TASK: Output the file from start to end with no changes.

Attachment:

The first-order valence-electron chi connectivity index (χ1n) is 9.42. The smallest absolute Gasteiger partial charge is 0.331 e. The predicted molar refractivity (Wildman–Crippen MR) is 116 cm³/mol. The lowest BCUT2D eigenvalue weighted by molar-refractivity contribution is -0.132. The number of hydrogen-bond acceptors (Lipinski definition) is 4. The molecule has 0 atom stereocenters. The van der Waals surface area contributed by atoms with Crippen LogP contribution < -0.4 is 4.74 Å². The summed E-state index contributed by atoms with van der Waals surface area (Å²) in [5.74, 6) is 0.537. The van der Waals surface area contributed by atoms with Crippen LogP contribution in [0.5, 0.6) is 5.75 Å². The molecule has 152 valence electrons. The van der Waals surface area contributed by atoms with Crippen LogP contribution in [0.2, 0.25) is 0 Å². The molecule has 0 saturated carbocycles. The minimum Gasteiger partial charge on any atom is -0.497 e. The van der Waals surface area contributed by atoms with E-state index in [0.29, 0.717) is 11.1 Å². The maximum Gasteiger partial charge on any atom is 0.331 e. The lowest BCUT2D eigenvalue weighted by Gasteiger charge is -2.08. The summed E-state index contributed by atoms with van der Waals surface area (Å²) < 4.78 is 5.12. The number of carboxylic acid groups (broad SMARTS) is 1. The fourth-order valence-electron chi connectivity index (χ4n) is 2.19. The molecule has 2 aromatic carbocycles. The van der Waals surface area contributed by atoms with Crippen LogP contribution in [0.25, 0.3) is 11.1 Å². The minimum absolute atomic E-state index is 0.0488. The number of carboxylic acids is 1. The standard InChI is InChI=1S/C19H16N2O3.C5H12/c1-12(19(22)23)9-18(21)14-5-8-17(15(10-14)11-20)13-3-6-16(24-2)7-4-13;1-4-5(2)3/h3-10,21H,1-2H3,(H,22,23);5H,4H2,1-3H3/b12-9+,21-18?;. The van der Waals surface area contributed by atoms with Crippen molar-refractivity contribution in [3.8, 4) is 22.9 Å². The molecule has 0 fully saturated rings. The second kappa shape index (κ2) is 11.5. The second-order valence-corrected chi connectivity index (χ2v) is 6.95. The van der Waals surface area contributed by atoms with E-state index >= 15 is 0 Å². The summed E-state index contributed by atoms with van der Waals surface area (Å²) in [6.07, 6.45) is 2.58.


The first-order valence-electron chi connectivity index (χ1n) is 9.42. The smallest absolute Gasteiger partial charge is 0.331 e. The predicted molar refractivity (Wildman–Crippen MR) is 116 cm³/mol. The lowest BCUT2D eigenvalue weighted by molar-refractivity contribution is -0.132. The number of hydrogen-bond acceptors (Lipinski definition) is 4. The molecule has 0 atom stereocenters. The van der Waals surface area contributed by atoms with Crippen LogP contribution < -0.4 is 4.74 Å². The summed E-state index contributed by atoms with van der Waals surface area (Å²) in [5.74, 6) is 0.537. The van der Waals surface area contributed by atoms with Crippen LogP contribution in [0.5, 0.6) is 5.75 Å². The molecule has 152 valence electrons. The van der Waals surface area contributed by atoms with Crippen LogP contribution in [0.2, 0.25) is 0 Å². The molecule has 0 saturated carbocycles. The minimum Gasteiger partial charge on any atom is -0.497 e. The van der Waals surface area contributed by atoms with E-state index in [0.29, 0.717) is 11.1 Å². The maximum Gasteiger partial charge on any atom is 0.331 e. The lowest BCUT2D eigenvalue weighted by Gasteiger charge is -2.08. The summed E-state index contributed by atoms with van der Waals surface area (Å²) < 4.78 is 5.12. The number of carboxylic acid groups (broad SMARTS) is 1. The fourth-order valence-electron chi connectivity index (χ4n) is 2.19. The molecule has 2 aromatic carbocycles. The van der Waals surface area contributed by atoms with Crippen LogP contribution in [0.25, 0.3) is 11.1 Å². The minimum absolute atomic E-state index is 0.0488. The number of carboxylic acids is 1. The standard InChI is InChI=1S/C19H16N2O3.C5H12/c1-12(19(22)23)9-18(21)14-5-8-17(15(10-14)11-20)13-3-6-16(24-2)7-4-13;1-4-5(2)3/h3-10,21H,1-2H3,(H,22,23);5H,4H2,1-3H3/b12-9+,21-18?;. The van der Waals surface area contributed by atoms with Crippen molar-refractivity contribution in [3.8, 4) is 22.9 Å². The molecule has 0 fully saturated rings. The second kappa shape index (κ2) is 11.5. The second-order valence-corrected chi connectivity index (χ2v) is 6.95. The van der Waals surface area contributed by atoms with E-state index >= 15 is 0 Å². The summed E-state index contributed by atoms with van der Waals surface area (Å²) in [6.07, 6.45) is 2.58.